At this point in time, the possibilities of economic theory, notably of MMT, appear immense, but unpredictable. As always, the theory is underwritten by political considerations which were previously focused on the M-V dichotomy.
Now, the extreme possibilities of new technologies, make the Real and Financial economic divide absolutely crucial. The Real Economy is what could produce the needs and wants of everyday life for all people within an environmentally sustainable context. The Financial Economy was initially established to raise the finance for the canals, mills, factories and railways of the first industrial revolution. But since then it has found easier ways of making faster returns than paying for those Real Economy activities. So the Financial Economy has become predatory on the Real by a variety of means, including a process of increasingly sophisticated Merger and Acquisition (M&A) followed by systematic asset stripping and closure of Real Economy organisations.
It is a process which is ignored since the distinction between the Real and the Financial Economies is not made, a fact celebrated by the simultaneous combination of austerity and QE, symbolic of the global combinations such as tax haven corruptions and the climate crisis.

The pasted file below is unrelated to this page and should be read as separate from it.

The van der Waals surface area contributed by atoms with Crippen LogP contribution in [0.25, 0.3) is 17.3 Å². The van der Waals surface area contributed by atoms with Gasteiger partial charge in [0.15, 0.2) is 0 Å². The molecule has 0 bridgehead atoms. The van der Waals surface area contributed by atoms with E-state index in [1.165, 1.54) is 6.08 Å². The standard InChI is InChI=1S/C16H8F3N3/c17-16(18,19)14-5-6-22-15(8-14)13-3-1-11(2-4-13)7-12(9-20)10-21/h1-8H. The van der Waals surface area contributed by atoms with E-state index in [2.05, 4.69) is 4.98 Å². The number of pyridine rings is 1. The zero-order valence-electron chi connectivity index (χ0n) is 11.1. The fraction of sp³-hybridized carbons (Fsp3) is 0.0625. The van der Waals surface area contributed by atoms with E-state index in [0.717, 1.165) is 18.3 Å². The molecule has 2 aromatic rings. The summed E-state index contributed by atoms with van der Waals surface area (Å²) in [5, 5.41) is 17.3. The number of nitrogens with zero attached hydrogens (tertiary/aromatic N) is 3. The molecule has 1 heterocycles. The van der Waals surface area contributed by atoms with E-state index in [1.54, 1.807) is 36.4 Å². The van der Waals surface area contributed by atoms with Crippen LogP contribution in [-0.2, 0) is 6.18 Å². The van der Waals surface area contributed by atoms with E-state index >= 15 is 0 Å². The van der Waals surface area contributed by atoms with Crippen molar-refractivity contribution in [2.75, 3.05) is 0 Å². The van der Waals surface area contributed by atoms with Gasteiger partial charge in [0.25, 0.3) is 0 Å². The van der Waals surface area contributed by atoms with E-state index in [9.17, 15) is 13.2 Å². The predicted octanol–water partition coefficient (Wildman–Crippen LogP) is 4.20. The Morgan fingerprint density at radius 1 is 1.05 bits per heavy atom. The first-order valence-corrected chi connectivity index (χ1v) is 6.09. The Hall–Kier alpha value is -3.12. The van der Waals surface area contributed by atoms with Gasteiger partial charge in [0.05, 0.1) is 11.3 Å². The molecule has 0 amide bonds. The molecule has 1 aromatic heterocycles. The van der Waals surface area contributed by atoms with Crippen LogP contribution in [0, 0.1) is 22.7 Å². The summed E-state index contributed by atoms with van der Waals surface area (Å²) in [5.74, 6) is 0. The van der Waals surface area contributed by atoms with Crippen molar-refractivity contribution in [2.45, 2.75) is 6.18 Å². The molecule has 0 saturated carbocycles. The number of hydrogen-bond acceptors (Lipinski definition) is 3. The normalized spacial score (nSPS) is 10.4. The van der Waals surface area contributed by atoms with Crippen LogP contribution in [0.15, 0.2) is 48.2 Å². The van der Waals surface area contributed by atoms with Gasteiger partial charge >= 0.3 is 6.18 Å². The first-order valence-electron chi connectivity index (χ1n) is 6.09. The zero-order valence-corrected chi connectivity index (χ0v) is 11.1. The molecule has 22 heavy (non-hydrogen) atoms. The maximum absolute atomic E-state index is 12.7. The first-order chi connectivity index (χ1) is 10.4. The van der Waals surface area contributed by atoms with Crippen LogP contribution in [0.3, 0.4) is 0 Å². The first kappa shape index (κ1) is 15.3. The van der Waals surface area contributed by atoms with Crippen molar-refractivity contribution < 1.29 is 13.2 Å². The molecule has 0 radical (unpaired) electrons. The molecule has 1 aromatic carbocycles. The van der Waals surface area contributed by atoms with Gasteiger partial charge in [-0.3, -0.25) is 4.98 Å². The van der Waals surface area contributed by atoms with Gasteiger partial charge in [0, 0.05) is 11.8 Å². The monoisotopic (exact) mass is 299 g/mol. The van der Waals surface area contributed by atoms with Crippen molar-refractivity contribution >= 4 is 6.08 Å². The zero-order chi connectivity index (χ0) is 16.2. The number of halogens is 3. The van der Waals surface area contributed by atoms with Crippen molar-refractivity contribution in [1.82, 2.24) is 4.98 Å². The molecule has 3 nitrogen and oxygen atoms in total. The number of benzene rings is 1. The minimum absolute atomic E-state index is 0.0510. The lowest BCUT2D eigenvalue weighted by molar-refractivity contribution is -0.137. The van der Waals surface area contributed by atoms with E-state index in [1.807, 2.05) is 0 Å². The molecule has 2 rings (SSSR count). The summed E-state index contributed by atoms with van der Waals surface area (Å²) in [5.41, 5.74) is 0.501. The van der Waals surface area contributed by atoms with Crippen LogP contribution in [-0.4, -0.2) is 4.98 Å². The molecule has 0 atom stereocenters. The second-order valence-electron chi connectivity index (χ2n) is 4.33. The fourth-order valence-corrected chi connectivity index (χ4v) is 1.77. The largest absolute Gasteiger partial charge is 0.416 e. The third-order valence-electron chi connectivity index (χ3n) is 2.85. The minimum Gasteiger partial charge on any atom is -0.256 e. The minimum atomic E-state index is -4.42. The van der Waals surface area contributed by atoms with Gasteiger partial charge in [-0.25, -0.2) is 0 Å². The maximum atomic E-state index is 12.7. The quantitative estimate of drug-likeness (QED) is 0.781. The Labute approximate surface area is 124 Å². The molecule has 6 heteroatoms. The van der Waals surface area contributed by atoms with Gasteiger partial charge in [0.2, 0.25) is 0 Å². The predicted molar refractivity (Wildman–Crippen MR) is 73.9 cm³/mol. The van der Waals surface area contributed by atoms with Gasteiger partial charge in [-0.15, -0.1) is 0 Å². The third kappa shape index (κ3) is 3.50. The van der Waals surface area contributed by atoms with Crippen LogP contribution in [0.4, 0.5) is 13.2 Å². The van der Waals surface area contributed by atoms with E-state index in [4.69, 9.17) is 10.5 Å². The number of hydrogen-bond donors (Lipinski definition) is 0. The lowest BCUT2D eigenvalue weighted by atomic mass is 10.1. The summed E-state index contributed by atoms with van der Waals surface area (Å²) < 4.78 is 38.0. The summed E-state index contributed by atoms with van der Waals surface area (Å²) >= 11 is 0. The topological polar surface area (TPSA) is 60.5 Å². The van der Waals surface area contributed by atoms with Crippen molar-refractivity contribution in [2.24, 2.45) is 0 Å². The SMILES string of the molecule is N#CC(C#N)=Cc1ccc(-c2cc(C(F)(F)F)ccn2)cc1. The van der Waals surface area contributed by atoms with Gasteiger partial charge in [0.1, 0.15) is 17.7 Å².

That Real-Financial dichotomy, so vital to Remaking the Real Economy, is completely ignored by economic theory, including MMT. In orthodox measures such as GDP, a $ is a $, whether it is earned through care home services, bets on the financial casino or prostitution.
However, MMT controls enable both money supply and taxation to be selective, so that the direction of economic progression could be focused on the Real Economy making the financial sector resume its former more restrained role as supportive provider of finance.
Moral philosopher Adam Smith started his inquiry into the nature and causes of the wealth of nations with observation of real economic activity (pin making), rather than theoretical argument. There was no theory at the time. Real economic activity clearly didn’t require a theory. Today, further progression without detruction might be better achieved if freed from theoretical constraints and diktats.
[i] Piatier, A., (1984), ‘Barriers to Innovation’, London: Francis Pinter.
[iii] Martin, F., (2014), Money: the Unauthorised Biography, London: Vintage Random House.